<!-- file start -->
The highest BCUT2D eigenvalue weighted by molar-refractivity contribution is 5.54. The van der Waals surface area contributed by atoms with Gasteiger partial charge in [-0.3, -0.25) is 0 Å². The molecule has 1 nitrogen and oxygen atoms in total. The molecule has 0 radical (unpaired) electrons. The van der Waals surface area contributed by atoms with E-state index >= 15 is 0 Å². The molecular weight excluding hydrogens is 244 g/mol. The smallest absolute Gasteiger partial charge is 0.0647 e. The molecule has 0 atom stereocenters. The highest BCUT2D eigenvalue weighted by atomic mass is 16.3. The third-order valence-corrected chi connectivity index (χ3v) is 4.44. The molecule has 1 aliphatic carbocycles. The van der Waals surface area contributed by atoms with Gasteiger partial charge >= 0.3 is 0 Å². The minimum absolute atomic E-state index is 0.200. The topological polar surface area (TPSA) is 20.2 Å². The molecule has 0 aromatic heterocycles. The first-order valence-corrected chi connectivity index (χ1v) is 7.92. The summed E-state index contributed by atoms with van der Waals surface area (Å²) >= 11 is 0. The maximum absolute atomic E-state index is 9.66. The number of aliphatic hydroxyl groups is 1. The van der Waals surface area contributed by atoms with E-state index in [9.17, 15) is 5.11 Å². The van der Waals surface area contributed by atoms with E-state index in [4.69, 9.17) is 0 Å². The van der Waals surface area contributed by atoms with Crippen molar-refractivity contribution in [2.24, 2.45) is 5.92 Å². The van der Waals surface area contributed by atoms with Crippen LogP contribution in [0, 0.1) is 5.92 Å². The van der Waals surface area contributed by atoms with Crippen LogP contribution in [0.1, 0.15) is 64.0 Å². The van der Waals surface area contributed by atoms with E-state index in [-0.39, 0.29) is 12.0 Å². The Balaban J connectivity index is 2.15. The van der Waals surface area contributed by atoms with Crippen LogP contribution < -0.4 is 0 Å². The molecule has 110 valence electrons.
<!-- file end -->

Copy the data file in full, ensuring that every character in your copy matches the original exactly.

The highest BCUT2D eigenvalue weighted by molar-refractivity contribution is 5.54. The van der Waals surface area contributed by atoms with Gasteiger partial charge in [-0.3, -0.25) is 0 Å². The molecule has 1 nitrogen and oxygen atoms in total. The molecule has 0 radical (unpaired) electrons. The van der Waals surface area contributed by atoms with E-state index >= 15 is 0 Å². The molecular weight excluding hydrogens is 244 g/mol. The smallest absolute Gasteiger partial charge is 0.0647 e. The molecule has 0 atom stereocenters. The highest BCUT2D eigenvalue weighted by atomic mass is 16.3. The third-order valence-corrected chi connectivity index (χ3v) is 4.44. The molecule has 1 aliphatic carbocycles. The van der Waals surface area contributed by atoms with Gasteiger partial charge >= 0.3 is 0 Å². The minimum absolute atomic E-state index is 0.200. The topological polar surface area (TPSA) is 20.2 Å². The molecule has 0 aromatic heterocycles. The first-order valence-corrected chi connectivity index (χ1v) is 7.92. The summed E-state index contributed by atoms with van der Waals surface area (Å²) >= 11 is 0. The maximum absolute atomic E-state index is 9.66. The number of aliphatic hydroxyl groups is 1. The van der Waals surface area contributed by atoms with E-state index in [9.17, 15) is 5.11 Å². The van der Waals surface area contributed by atoms with E-state index in [4.69, 9.17) is 0 Å². The van der Waals surface area contributed by atoms with Crippen molar-refractivity contribution in [2.24, 2.45) is 5.92 Å². The van der Waals surface area contributed by atoms with Crippen LogP contribution in [0, 0.1) is 5.92 Å². The van der Waals surface area contributed by atoms with Crippen LogP contribution in [0.1, 0.15) is 64.0 Å². The van der Waals surface area contributed by atoms with E-state index in [-0.39, 0.29) is 12.0 Å². The Balaban J connectivity index is 2.15. The van der Waals surface area contributed by atoms with Crippen LogP contribution < -0.4 is 0 Å². The molecule has 110 valence electrons.